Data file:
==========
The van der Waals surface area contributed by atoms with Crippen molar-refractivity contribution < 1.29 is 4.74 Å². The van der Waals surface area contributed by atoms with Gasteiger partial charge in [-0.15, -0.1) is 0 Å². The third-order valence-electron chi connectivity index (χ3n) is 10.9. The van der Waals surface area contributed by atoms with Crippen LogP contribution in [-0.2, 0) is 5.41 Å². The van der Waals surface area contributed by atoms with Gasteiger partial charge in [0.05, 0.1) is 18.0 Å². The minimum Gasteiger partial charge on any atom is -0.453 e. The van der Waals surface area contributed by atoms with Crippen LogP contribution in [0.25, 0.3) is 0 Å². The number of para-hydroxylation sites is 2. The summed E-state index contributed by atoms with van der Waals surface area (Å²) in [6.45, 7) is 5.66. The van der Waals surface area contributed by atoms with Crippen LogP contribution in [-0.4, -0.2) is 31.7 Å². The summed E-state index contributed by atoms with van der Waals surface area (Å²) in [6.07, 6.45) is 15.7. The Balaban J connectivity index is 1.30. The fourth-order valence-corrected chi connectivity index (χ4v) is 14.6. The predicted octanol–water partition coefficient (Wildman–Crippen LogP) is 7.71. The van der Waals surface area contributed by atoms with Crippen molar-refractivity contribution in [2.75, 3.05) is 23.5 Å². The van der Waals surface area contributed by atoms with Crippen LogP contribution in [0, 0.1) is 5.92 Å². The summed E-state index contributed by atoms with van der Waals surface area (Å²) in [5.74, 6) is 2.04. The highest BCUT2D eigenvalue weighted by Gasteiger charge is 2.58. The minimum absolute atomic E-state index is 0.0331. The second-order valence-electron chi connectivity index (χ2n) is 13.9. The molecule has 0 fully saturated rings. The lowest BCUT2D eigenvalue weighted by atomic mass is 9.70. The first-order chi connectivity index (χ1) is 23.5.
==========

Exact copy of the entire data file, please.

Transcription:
The van der Waals surface area contributed by atoms with Crippen molar-refractivity contribution < 1.29 is 4.74 Å². The van der Waals surface area contributed by atoms with Gasteiger partial charge in [-0.15, -0.1) is 0 Å². The third-order valence-electron chi connectivity index (χ3n) is 10.9. The van der Waals surface area contributed by atoms with Crippen LogP contribution in [-0.2, 0) is 5.41 Å². The van der Waals surface area contributed by atoms with Gasteiger partial charge in [0.05, 0.1) is 18.0 Å². The minimum Gasteiger partial charge on any atom is -0.453 e. The van der Waals surface area contributed by atoms with Crippen LogP contribution in [0.25, 0.3) is 0 Å². The number of para-hydroxylation sites is 2. The summed E-state index contributed by atoms with van der Waals surface area (Å²) in [6.45, 7) is 5.66. The van der Waals surface area contributed by atoms with Crippen LogP contribution in [-0.4, -0.2) is 31.7 Å². The summed E-state index contributed by atoms with van der Waals surface area (Å²) in [6.07, 6.45) is 15.7. The Balaban J connectivity index is 1.30. The fourth-order valence-corrected chi connectivity index (χ4v) is 14.6. The predicted octanol–water partition coefficient (Wildman–Crippen LogP) is 7.71. The van der Waals surface area contributed by atoms with Crippen molar-refractivity contribution in [2.75, 3.05) is 23.5 Å². The van der Waals surface area contributed by atoms with Crippen LogP contribution in [0, 0.1) is 5.92 Å². The summed E-state index contributed by atoms with van der Waals surface area (Å²) in [5.74, 6) is 2.04. The highest BCUT2D eigenvalue weighted by Gasteiger charge is 2.58. The minimum absolute atomic E-state index is 0.0331. The second-order valence-electron chi connectivity index (χ2n) is 13.9. The molecule has 0 fully saturated rings. The lowest BCUT2D eigenvalue weighted by atomic mass is 9.70. The first-order chi connectivity index (χ1) is 23.5.